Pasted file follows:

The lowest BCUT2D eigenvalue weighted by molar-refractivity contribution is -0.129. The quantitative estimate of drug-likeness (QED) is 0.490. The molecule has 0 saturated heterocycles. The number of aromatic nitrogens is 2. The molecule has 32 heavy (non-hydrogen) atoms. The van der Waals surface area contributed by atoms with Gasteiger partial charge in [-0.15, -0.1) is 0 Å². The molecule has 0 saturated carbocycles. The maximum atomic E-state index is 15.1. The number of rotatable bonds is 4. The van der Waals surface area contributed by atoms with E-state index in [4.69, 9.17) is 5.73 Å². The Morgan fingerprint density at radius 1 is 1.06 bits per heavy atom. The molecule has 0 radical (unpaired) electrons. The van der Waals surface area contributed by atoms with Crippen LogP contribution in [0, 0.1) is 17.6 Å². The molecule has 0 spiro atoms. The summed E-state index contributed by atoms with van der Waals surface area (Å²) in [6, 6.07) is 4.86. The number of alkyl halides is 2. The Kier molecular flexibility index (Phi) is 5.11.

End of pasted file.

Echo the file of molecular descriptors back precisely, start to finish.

The lowest BCUT2D eigenvalue weighted by molar-refractivity contribution is -0.129. The quantitative estimate of drug-likeness (QED) is 0.490. The molecule has 0 saturated heterocycles. The number of aromatic nitrogens is 2. The molecule has 32 heavy (non-hydrogen) atoms. The van der Waals surface area contributed by atoms with Gasteiger partial charge in [-0.15, -0.1) is 0 Å². The molecule has 0 saturated carbocycles. The maximum atomic E-state index is 15.1. The number of rotatable bonds is 4. The van der Waals surface area contributed by atoms with E-state index in [4.69, 9.17) is 5.73 Å². The Morgan fingerprint density at radius 1 is 1.06 bits per heavy atom. The molecule has 0 radical (unpaired) electrons. The van der Waals surface area contributed by atoms with Crippen LogP contribution in [0, 0.1) is 17.6 Å². The molecule has 0 spiro atoms. The summed E-state index contributed by atoms with van der Waals surface area (Å²) in [6, 6.07) is 4.86. The number of alkyl halides is 2. The Kier molecular flexibility index (Phi) is 5.11.